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I'd like to prefix this with an apology: I have no formal training in QP, and most of what I know has been obtained by reading Wikipedia. As such, it'd be really helpful if any answers took my lack of real knowledge into account!

I'm a bit confused about how the Pauli exclusion principle works in the case of electron shells where there are more than two electrons. My understanding of the Pauli exclusion principle is that two electrons cannot have the same quantum state at the same time.

On the Wikipedia page for the Pauli exclusion principle, it says:

For two electrons residing in the same orbital, $n$, $ℓ$, and $m_ℓ$ are the same, so $m_s$ must be different and the electrons have opposite spins.

This makes sense to me, because I know that in the lowest orbital there are a pair of electrons with opposite spins - positive and negative one half.

Then, on the Quantum number page, it says (emphasis mine):

An electron has spin $s = \frac12$, consequently $m_s$ will be $\pm\frac12$, corresponding with "spin" and "opposite spin." Each electron in any individual orbital must have different spins because of the Pauli exclusion principle, therefore an orbital never contains more than two electrons.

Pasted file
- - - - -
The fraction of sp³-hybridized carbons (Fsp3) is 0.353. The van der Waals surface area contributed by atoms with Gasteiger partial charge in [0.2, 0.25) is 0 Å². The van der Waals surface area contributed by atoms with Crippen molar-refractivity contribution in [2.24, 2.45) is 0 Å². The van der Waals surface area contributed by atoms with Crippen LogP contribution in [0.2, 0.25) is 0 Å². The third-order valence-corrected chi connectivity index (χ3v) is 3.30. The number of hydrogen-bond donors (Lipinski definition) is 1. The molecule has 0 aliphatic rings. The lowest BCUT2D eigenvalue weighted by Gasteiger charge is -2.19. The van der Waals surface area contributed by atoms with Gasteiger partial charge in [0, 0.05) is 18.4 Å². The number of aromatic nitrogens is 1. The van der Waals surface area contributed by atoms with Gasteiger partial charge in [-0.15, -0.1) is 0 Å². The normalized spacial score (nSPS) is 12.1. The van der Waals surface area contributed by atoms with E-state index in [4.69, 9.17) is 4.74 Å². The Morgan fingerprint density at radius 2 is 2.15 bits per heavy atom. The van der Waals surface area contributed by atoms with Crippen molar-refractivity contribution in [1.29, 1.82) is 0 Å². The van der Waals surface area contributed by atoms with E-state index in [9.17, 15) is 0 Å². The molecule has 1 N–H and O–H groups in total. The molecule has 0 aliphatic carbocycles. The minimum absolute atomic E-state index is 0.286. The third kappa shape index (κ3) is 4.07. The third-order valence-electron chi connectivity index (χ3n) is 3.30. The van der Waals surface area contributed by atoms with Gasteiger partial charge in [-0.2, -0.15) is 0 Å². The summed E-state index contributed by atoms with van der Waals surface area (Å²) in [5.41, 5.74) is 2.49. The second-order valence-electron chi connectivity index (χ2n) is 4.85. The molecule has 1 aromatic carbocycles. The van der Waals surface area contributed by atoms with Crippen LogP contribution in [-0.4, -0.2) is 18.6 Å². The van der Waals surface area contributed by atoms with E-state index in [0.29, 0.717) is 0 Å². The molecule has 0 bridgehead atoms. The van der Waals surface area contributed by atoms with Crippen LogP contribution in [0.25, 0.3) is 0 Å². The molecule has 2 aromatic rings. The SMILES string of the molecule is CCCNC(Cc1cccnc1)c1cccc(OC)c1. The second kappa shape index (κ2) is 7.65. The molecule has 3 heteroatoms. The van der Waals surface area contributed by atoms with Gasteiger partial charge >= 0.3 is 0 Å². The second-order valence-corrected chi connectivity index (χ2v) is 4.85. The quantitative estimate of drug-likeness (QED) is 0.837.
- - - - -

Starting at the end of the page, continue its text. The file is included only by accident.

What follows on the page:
This is where I get confused. My understanding was that electrons were grouped into shells of total counts $\{2, 8, 18, 32\}$, based on cumulative subshell sets containing $\{2, 6, 10, 14\}$ electrons each. But if only two electrons can possibly be in the same shell, how is it possible to have a shell that has 6, 10, or even 14 electrons in it?

The four assertions I would make are:

  • The principal, azimuthal and magnetic numbers of electrons in a single state are always equal.
  • The only variable quantum number is spin projection.
  • Electrons can only be at spin $\pm\frac12$, so $m_s$ can only have one of two values.
  • Subshells can contain 2, 6, 10, or 14 electrons each.

One of these must be false, or I'm missing something. Where did I go wrong? How does the electron shell model reconcile with the Pauli exclusion principle?

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I think your confusion is cleared up quite simply: you're confusing the terms "orbital" and "electron shell". An orbital is characterized by the three quantum numbers $n,\ell,m_\ell$. This terminology makes sense, because these three numbers together completely determine the spatial component of the wave function.

However, this leaves a freedom in the spin component: $m_s=\pm\frac{1}{2}$. Therefore, it follows straightforwardly that every orbital (i.e. fixed spatial wave function) corresponds to at most $2$ electrons.

You are completely correct that the shells, which are labeled only by the principal quantum number $n$ and have a fixed energy (at least in a first approximation), can contain $2n^2$ electrons. If you read carefully, you'll see that no one ever claims that an electron shell can only contain $2$ electrons (unless it's the $n=1$ shell). A recent, related answer of mine can be found here.

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